I don’t know how well Hugh Travers will succeed with the Irish famine in emulating the efforts of Roberto Benigni. But if comedy can achieve what Benigni achieved with the Holocaust, it is ceratainly possible that comedy could treat the Irish famine with similar sensitivity and humanity. And I am certainly not going to sign a petition that seeks to prevent him even trying. It is up to Chanel 4 to ensure that he does the job well before they broadcast it.

  1. Well it wasn’t genocide and it’s preposterous to say otherwise.

    Can you extract humour from tragedy? You bet.

    This is why I despise the feminist war on rape jokes.

  2. Comedy is tragedy plus time so they say. I think the Holocaust has far more comic potential than the Irish Famine due to the nature of the politics that led up to it. Whilst the famine was a criminal assault on a defenceless nation the Holocaust was the product of some truly ludicrous and farcical politics. Even the situation in the camps has a certain sit com quality in retrospect as some Jewish comedians have discovered. Not sure if the famine fits the bill in the same way though but as with you I would not be signing any petitions to prevent it being made though I might protest the finished product if it turns out to be just a load of old racist bollox. As Marx said: first time tragedy, second time farce.

      • I don’t think it will be. There should be plenty of material for satire. The political machinations of the rich and powerful mixed with the gallows humour of the starving. A sort of extreme comedy Irish version of Upstairs Downstairs.

        • Then you have to look at France today and state comedy is a dangerous game so is political cartoons. 12 dead.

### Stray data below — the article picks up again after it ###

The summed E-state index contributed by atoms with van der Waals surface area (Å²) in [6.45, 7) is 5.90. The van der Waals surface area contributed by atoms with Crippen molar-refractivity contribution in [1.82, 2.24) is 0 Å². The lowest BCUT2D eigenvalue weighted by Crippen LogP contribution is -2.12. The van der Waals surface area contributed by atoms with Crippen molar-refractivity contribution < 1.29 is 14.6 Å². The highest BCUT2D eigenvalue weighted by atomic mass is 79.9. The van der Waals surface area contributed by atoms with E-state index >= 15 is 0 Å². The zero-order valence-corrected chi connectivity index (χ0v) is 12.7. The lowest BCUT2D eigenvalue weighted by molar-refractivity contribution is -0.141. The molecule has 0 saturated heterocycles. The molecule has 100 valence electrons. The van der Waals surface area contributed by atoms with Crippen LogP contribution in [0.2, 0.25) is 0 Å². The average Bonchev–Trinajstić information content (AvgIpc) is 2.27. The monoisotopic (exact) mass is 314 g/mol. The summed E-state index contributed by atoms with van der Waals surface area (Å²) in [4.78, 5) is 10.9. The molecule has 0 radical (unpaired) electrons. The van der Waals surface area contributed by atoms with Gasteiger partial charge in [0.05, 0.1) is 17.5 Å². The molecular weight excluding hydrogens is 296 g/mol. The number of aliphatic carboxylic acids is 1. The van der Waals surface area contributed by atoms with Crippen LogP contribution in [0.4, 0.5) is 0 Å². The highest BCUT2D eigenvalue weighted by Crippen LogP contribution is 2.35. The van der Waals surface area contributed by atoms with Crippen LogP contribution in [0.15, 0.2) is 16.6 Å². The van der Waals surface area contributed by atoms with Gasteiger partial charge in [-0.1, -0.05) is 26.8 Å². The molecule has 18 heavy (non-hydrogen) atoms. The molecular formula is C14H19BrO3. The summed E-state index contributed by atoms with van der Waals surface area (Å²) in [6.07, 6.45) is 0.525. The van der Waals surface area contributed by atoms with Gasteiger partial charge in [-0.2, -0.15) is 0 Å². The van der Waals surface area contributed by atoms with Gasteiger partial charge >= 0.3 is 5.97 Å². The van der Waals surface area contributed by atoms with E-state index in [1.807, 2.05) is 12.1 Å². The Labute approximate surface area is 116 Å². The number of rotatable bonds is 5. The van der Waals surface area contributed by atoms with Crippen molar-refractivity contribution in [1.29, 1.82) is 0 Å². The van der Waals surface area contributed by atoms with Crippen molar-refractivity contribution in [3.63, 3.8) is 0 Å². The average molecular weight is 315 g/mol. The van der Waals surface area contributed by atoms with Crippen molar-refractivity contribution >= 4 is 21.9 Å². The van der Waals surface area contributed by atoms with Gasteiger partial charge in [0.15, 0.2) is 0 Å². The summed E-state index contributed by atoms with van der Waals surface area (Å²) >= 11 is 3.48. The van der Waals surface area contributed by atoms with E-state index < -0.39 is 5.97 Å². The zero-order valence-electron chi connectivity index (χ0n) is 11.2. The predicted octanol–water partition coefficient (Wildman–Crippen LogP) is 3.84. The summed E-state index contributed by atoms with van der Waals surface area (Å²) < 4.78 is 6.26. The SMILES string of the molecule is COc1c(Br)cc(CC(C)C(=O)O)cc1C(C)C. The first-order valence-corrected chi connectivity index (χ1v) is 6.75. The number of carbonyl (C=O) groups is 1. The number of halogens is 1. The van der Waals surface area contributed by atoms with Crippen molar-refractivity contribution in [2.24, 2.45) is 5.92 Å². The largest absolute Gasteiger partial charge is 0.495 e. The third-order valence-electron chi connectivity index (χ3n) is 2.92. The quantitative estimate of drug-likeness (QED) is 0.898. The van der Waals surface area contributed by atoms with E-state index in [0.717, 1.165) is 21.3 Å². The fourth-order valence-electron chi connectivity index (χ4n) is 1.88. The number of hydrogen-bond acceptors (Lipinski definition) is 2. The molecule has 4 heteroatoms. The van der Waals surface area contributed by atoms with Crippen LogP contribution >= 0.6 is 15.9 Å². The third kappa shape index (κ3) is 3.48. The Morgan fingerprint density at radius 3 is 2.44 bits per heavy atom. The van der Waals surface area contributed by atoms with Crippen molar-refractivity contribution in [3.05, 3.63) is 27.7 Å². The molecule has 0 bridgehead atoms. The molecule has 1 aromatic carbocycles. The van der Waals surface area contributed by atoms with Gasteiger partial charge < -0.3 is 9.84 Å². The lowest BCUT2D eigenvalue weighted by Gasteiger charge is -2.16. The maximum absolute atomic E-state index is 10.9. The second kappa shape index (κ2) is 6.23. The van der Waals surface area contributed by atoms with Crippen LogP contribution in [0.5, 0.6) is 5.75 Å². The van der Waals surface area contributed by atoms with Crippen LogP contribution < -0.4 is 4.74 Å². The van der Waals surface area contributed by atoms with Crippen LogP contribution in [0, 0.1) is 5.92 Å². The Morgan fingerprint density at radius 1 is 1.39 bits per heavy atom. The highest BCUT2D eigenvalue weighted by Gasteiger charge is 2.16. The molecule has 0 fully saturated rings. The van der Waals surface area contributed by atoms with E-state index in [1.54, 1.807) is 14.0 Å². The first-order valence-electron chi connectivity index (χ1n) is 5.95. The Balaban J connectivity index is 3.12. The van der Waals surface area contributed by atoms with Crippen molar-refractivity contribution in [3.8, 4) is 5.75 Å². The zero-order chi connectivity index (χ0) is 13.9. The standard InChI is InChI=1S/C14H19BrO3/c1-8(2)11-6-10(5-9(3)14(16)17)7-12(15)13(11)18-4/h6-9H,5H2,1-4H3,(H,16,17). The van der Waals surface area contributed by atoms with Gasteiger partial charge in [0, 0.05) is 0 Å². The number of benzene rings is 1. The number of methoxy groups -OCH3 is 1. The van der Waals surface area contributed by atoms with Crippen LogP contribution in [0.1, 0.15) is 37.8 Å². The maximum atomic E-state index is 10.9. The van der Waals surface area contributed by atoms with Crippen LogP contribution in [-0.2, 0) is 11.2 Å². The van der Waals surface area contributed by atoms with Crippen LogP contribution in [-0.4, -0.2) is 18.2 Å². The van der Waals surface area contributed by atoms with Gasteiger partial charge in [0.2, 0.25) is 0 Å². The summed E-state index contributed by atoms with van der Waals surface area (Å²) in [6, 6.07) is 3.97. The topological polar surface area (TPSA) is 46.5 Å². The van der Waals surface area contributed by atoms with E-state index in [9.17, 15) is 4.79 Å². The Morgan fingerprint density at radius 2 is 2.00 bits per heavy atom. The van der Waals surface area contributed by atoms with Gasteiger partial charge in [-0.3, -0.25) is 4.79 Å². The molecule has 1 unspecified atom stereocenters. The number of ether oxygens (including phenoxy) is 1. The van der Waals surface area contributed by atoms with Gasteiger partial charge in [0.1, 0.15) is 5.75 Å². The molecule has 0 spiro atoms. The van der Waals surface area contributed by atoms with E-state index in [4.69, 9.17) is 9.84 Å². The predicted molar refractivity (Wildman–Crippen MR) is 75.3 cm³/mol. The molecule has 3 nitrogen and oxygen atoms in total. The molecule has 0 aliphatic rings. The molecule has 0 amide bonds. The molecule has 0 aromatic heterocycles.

3. You can, and should. After all Backadder made some poignant points about WWI.
    The fact is these disaters of War and Famine are caused the the Ruling elites, who have absolutely no concepotion of ordinary people.
    WWI has a family dispute between 2 of Victorias decendents; WWII basically a continuation of WWI. The Famine was caused by the greedy Landed Gentry. And both still exist today in the Monarchy and Country Seats and the Establishment. Somebody needs to point out the idiocy of all three, and thats best dome through comedy.

  4. Stalin committed a holacaust and Sky TV made a joke of him drinking a glass of milk and having a milk moustache, MAo committed genecide and there were jokes of him, eating dogs for Boxing Day dinner.but the Maoist view was such a dedication to the little red book, people wouldn’t want escapism like humour,

  5. Speaking of irish Hunger, thre was a movie about acid house parties one of the stars went on Mastermind and was asked “who said ‘please sir,can I have some more’ and he replied “Bobby sands”

    I’ve heard other bad taste jokes, in 1999 John F Kennedy Jnr,crashed a light air plane with his wife,and sister in law in the sea, the cockpit filled up with water,and they drowned in the plane,
    And some one said At least in the 60’s the Kennedy’s use to froEn their women one at a time,
    But where there’s been rape jokes lately, making it on to T.v, I’ll be protesting too David,

  6. What is it about racial and sexual abuse which makes you draw the line there, rather than at say; starvation or cancer, both of which involve looking directly into the eyes of the grim reaper?

    It’s inconsistent, subjective, and a poor excuse for demanding censorship when you could instead just not watch the show.

    Nothing is sacred in comedy. If people want to laugh at my misfortune then I argue they should be free to do that. In my view, it’s a huge disappointment that UKIP champion freedom of speech more so than us. Civil liberties should be an irrefutable bastion of the left.

  7. Dear John,
    I will respond to your article as a fellow comrade of the Labour Party.